The Vincent Wildlife Trust has been playing a key role in bat conservation in the Republic of Ireland since 1991. Between the years 1991-1994, in partnership with the National Parks and Wildlife Service, the Trust funded a full-time Bat Conservation Officer, based in Galway city, but who travelled throughout the country promoting bat education and conservation measures.
The Trust has maintained a permanent presence in Ireland since 1995. VWT staff work independently, but are in close liaison with the National Parks and Wildlife Service. The majority of our work has been focussed on the bat species in Ireland, and in particular the lesser horseshoe bat.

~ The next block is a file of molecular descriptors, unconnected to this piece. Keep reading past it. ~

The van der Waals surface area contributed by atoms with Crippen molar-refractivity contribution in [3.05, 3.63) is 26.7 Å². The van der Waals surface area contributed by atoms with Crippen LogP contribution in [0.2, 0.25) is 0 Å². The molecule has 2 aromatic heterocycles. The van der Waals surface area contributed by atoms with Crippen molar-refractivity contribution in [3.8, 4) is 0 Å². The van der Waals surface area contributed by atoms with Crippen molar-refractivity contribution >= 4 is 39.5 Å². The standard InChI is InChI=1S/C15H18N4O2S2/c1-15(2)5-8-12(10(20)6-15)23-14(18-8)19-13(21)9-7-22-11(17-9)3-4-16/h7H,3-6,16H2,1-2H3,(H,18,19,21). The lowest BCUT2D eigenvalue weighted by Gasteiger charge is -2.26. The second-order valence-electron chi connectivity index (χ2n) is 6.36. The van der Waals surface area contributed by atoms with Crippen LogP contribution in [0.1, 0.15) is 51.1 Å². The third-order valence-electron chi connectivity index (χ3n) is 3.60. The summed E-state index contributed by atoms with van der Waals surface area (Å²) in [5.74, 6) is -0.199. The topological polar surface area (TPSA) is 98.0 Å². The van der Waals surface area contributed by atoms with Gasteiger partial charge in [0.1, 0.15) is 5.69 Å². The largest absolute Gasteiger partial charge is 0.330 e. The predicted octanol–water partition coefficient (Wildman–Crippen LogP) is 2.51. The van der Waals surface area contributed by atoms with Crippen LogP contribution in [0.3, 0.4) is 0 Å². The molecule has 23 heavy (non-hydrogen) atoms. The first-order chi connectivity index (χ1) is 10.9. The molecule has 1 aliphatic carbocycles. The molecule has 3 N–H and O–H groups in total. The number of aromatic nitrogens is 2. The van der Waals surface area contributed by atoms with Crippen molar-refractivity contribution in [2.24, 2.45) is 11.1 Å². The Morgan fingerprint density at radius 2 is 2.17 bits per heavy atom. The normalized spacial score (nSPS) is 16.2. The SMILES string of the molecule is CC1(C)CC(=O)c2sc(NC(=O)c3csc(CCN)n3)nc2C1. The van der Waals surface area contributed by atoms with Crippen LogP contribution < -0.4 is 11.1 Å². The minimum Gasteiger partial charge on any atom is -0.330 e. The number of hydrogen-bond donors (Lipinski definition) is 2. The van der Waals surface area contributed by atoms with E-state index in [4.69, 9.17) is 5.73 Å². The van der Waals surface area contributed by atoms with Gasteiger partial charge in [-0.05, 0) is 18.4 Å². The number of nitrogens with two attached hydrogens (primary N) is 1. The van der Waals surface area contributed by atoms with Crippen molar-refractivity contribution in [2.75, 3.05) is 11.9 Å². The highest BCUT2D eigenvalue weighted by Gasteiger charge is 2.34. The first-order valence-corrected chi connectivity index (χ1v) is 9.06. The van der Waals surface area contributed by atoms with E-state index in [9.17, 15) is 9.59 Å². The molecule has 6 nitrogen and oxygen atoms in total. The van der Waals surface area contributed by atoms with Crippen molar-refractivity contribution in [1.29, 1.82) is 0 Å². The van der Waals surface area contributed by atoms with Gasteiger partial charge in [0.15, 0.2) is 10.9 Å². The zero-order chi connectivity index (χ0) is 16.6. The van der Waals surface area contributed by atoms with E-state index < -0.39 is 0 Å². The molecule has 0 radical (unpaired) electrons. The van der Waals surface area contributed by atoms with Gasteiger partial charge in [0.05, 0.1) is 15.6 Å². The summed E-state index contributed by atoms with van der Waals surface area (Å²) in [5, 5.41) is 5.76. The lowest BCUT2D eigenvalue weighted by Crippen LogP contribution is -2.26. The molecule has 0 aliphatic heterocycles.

The Trust was responsible for the first all Ireland otter survey conducted in 1980/81. Since 2011 we have been working on other mammal species including the Irish stoat and the pine marten. Where a need is identified, the Trust will initiate a research programme that will support other bodies working to safeguard the future of all mammals in Ireland.
Currently our work focuses on:
- creating and managing reserves for the lesser horseshoe bat
- coordinating summer and winter surveys of the lesser horseshoe bat throughout its range
- promoting mammal conservation and research through lectures, walks, articles, radio and television
- offering bat related advice to the general public, local authorities, consultants and professional groups
- offering advice to the general public on the Irish stoat and pine marten